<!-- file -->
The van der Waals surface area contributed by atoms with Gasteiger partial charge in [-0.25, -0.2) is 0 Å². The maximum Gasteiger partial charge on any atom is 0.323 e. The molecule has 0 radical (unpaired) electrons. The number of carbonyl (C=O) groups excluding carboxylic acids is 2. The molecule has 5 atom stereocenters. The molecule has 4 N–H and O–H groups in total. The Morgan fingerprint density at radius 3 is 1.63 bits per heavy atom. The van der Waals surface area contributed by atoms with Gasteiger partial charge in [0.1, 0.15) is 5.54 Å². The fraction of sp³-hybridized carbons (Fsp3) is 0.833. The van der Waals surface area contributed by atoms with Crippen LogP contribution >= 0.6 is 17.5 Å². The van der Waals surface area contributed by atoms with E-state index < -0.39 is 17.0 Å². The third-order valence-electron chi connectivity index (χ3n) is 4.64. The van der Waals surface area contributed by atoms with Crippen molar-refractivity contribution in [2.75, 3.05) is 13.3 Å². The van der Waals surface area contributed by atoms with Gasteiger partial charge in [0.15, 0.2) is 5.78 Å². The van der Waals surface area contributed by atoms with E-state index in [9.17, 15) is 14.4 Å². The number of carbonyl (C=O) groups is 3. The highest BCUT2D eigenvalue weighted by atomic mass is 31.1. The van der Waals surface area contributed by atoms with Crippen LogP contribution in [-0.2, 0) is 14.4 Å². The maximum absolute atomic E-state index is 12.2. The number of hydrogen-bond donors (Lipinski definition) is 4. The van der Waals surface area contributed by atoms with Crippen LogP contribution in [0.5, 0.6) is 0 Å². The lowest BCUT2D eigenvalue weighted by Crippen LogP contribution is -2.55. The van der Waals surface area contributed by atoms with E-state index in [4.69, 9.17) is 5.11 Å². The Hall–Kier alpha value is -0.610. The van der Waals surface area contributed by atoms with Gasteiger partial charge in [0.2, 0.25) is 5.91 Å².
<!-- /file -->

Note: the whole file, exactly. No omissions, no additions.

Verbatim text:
The van der Waals surface area contributed by atoms with Gasteiger partial charge in [-0.25, -0.2) is 0 Å². The maximum Gasteiger partial charge on any atom is 0.323 e. The molecule has 0 radical (unpaired) electrons. The number of carbonyl (C=O) groups excluding carboxylic acids is 2. The molecule has 5 atom stereocenters. The molecule has 4 N–H and O–H groups in total. The Morgan fingerprint density at radius 3 is 1.63 bits per heavy atom. The van der Waals surface area contributed by atoms with Gasteiger partial charge in [0.1, 0.15) is 5.54 Å². The fraction of sp³-hybridized carbons (Fsp3) is 0.833. The van der Waals surface area contributed by atoms with Crippen LogP contribution >= 0.6 is 17.5 Å². The van der Waals surface area contributed by atoms with E-state index < -0.39 is 17.0 Å². The third-order valence-electron chi connectivity index (χ3n) is 4.64. The van der Waals surface area contributed by atoms with Crippen molar-refractivity contribution in [2.75, 3.05) is 13.3 Å². The van der Waals surface area contributed by atoms with Gasteiger partial charge in [0.15, 0.2) is 5.78 Å². The van der Waals surface area contributed by atoms with E-state index in [9.17, 15) is 14.4 Å². The number of carbonyl (C=O) groups is 3. The highest BCUT2D eigenvalue weighted by atomic mass is 31.1. The van der Waals surface area contributed by atoms with Crippen LogP contribution in [-0.2, 0) is 14.4 Å². The maximum absolute atomic E-state index is 12.2. The number of hydrogen-bond donors (Lipinski definition) is 4. The van der Waals surface area contributed by atoms with Crippen LogP contribution in [0.5, 0.6) is 0 Å². The lowest BCUT2D eigenvalue weighted by Crippen LogP contribution is -2.55. The van der Waals surface area contributed by atoms with E-state index in [4.69, 9.17) is 5.11 Å². The Hall–Kier alpha value is -0.610. The van der Waals surface area contributed by atoms with Gasteiger partial charge in [0.2, 0.25) is 5.91 Å².